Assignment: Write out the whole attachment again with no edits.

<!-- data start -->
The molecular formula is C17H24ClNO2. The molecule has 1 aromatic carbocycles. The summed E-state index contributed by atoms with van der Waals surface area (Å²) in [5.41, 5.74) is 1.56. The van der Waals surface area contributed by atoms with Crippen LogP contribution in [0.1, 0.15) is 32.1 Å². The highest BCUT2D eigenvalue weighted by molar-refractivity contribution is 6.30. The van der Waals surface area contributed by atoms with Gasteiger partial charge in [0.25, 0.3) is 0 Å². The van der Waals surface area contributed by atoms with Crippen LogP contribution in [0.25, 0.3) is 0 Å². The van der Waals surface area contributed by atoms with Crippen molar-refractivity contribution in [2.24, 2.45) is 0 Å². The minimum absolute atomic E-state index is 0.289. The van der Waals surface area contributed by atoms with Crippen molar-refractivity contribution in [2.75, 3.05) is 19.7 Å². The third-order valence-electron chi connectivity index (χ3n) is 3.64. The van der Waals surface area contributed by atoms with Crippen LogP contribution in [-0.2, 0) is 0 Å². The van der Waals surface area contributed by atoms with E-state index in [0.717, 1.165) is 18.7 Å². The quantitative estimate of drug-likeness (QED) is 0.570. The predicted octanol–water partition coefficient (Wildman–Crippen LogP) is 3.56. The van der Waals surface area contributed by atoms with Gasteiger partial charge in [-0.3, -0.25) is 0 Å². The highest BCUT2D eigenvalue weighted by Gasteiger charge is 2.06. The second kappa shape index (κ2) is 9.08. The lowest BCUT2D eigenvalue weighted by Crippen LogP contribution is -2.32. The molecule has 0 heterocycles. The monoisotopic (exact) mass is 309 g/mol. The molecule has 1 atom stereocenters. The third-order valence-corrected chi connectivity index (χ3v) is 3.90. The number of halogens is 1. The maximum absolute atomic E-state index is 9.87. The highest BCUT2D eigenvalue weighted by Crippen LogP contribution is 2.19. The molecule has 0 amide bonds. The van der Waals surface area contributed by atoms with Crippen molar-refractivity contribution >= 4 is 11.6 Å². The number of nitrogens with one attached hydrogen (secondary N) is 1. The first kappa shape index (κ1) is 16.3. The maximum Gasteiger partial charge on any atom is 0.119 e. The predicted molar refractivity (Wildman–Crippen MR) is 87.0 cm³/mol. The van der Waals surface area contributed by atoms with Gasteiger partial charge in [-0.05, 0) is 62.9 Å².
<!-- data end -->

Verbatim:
The molecular formula is C17H24ClNO2. The molecule has 1 aromatic carbocycles. The summed E-state index contributed by atoms with van der Waals surface area (Å²) in [5.41, 5.74) is 1.56. The van der Waals surface area contributed by atoms with Crippen LogP contribution in [0.1, 0.15) is 32.1 Å². The highest BCUT2D eigenvalue weighted by molar-refractivity contribution is 6.30. The van der Waals surface area contributed by atoms with Gasteiger partial charge in [0.25, 0.3) is 0 Å². The van der Waals surface area contributed by atoms with Crippen LogP contribution in [0.25, 0.3) is 0 Å². The van der Waals surface area contributed by atoms with Crippen molar-refractivity contribution in [2.24, 2.45) is 0 Å². The minimum absolute atomic E-state index is 0.289. The van der Waals surface area contributed by atoms with Crippen molar-refractivity contribution in [2.75, 3.05) is 19.7 Å². The third-order valence-electron chi connectivity index (χ3n) is 3.64. The van der Waals surface area contributed by atoms with Crippen LogP contribution in [-0.2, 0) is 0 Å². The van der Waals surface area contributed by atoms with E-state index in [0.717, 1.165) is 18.7 Å². The quantitative estimate of drug-likeness (QED) is 0.570. The predicted octanol–water partition coefficient (Wildman–Crippen LogP) is 3.56. The van der Waals surface area contributed by atoms with Gasteiger partial charge in [-0.3, -0.25) is 0 Å². The highest BCUT2D eigenvalue weighted by Gasteiger charge is 2.06. The second kappa shape index (κ2) is 9.08. The lowest BCUT2D eigenvalue weighted by Crippen LogP contribution is -2.32. The molecule has 0 heterocycles. The monoisotopic (exact) mass is 309 g/mol. The molecule has 1 atom stereocenters. The third-order valence-corrected chi connectivity index (χ3v) is 3.90. The number of halogens is 1. The maximum absolute atomic E-state index is 9.87. The highest BCUT2D eigenvalue weighted by Crippen LogP contribution is 2.19. The molecule has 0 amide bonds. The van der Waals surface area contributed by atoms with Crippen molar-refractivity contribution >= 4 is 11.6 Å². The number of nitrogens with one attached hydrogen (secondary N) is 1. The first kappa shape index (κ1) is 16.3. The maximum Gasteiger partial charge on any atom is 0.119 e. The predicted molar refractivity (Wildman–Crippen MR) is 87.0 cm³/mol. The van der Waals surface area contributed by atoms with Gasteiger partial charge in [-0.05, 0) is 62.9 Å².